You’re a 60-year-old much-loved American pancakes chain that happens to sell other stuff. This includes a new menu item, the steak burger, even though you’ve been serving classic burgers for a while. You decide to rebrand with a name and logo change, and that’s when the sh*t really hits the fan. Sounds familiar? You’ve probably been watching the IHOP matter play out over social media and the rubbernecking class of the global media then.
IHOP, also known as the International House of Pancakes, is a multinational American-based diner chain that specialises in breakfast foods, with 1,650 locations in North America, Latin America, the Middle East, Southeast Asia, and Oceania. Its stores are often open 24/7. Earlier this month, it announced a simple name and logo change — flipping the ‘P’ in its name upside down, going from IHOP to IHOb.
— IHOb (@IHOb) June 11, 2018
Well Now Everything Is On Fire
Maybe its marketing department didn’t anticipate how in 2018 this would instantly leave the brand open to bad press and mass trolling from fans and its competitors. Or maybe they didn’t care: the announcement did, according to Adweek, generate “tens of millions” of impressions for the company, and some people might say that any mass media attention is good attention. A brief selection of the best responses:
1. Burger King briefly changed their name to Pancake King:
BURGER KING CHANGED THEIR TWITTER NAME TO PANCAKE KING LMAO THE SHADE pic.twitter.com/jdgq6svIDe
— tigsssssssss (@_tiger_s_) June 11, 2018
2. Wendy’s, always quick on the trigger for social media:
Not really afraid of the burgers from a place that decided pancakes were too hard.
— Wendy’s (@Wendys) June 11, 2018
3. Even brands that weren’t direct competitors got in a jab:
brb changing my name to Netflib
— Netflix US (@netflix) June 11, 2018
4. And… Cookie Monster?
Me voted for iHOC – International House of Cooooooookies! 🍪
— Cookie Monster (@MeCookieMonster) June 11, 2018
Eater called it the “most obnoxious brand move of the year”. The Washington Post offered a defense. The Wall Street Journal noted that many people didn’t even know what IHOP stood for (which, I confess, neither did I until this incident). The jury’s out on whether the stunt — if that’s what it is — has been worth it for IHOP/IHOb. So far, the brand isn’t budging.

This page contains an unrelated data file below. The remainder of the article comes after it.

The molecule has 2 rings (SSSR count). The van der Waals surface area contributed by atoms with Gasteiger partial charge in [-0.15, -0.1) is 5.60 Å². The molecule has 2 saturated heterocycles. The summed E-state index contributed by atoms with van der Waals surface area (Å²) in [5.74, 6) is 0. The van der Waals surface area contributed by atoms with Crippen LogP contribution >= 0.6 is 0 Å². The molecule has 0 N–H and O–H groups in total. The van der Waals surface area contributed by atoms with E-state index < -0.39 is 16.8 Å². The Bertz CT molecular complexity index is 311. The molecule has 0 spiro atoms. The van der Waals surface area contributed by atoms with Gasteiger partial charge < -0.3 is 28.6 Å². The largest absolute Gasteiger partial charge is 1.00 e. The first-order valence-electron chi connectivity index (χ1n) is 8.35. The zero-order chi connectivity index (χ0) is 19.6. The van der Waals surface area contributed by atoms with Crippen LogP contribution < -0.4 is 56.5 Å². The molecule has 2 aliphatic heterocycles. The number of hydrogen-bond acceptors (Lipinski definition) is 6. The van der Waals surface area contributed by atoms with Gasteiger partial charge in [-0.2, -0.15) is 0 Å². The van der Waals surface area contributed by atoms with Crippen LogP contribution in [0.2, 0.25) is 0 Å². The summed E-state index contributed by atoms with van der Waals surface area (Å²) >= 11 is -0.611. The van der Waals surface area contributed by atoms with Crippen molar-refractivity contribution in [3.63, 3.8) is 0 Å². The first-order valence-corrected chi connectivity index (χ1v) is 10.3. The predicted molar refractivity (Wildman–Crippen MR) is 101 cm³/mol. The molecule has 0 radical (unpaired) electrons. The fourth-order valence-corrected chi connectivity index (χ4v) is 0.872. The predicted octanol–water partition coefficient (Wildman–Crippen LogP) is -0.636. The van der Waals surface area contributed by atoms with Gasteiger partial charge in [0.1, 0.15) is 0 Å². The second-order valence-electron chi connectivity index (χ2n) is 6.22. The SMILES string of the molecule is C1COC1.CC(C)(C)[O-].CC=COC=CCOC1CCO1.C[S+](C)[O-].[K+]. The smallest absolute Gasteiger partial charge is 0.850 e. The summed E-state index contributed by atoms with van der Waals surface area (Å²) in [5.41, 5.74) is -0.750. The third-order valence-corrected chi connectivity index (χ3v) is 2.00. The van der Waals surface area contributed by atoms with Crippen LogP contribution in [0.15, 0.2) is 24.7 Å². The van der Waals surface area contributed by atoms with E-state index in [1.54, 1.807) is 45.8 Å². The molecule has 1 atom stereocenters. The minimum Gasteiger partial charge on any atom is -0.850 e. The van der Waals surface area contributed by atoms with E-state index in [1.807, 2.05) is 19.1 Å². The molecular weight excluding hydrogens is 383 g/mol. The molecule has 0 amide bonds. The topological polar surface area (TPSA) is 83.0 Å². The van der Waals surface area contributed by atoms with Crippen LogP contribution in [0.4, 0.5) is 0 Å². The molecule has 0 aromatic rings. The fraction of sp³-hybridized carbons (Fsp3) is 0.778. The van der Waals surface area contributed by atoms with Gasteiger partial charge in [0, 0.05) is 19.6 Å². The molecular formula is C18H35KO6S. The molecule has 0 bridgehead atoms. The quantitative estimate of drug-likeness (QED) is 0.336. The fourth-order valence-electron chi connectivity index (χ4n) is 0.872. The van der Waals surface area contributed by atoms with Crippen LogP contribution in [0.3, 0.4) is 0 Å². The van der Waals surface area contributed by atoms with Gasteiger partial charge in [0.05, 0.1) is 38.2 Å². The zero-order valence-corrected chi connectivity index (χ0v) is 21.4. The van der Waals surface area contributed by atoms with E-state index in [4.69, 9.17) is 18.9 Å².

Mea Culpa in the Hut
In 2009 Pizza Hut decided to change its name to “The Hut”, an idea from their marketing team to try and get the “texting generation” to use “The Hut” as “common vernacular for our brand”. True story. Pizza Hut had to release a press statement after public uproar to assure everyone that no, they weren’t actually going to change their brand name. The public has traditionally tended to resist rebrands — even the most beautiful, considered rebrand out there will probably encounter resistance, resistance that will fade over time once everyone finds something else to complain about. Take Google for example. Its recent rebrand into a beautiful chunky serif, designed for the age of the mobile phone, was met with the usual critics. Few days later it stopped being an issue. If you believe in the rebrand, which is supported by a reason for being and a great idea, just hunker down and wait. If it wasn’t… well. An embarrassing backtrack might be on the books.
Avoiding Mea Culpas — An Incomplete List:
- Do the Research: Dinky as you might think research is, it’s hugely important in a rebranding effort. We handle this for our clients as part of our process, providing in-depth reports and analysis along the way to help them better understand their brand and how it’s perceived in the marketplace.
- Have a Strategy: Consult with a relevant agency and come up with a strategy with agreed-on goals.
- Have a Reason: Rebrands are an expensive process if done properly. Don’t just have a reason to go through with it — one that you believe in — there has to be an idea behind the rebrand.
- Get Help: If you’ve got trained experts in-house who can handle a rebrand like Google, go ahead. If you don’t have people in your company with the skills and expertise to handle a rebrand, or if you think you need specialist attention, get an agency.
- Understand that Good Work Takes Time (And You Get What You Pay For): Branding is like surgery, construction work, and a life coach for your company all at once. If you get it done cheap, it’s most probably not done right. And no, it’s not OK to exploit some random art students through the gig economy.
Want to get the complete list? Come grab a coffee with us.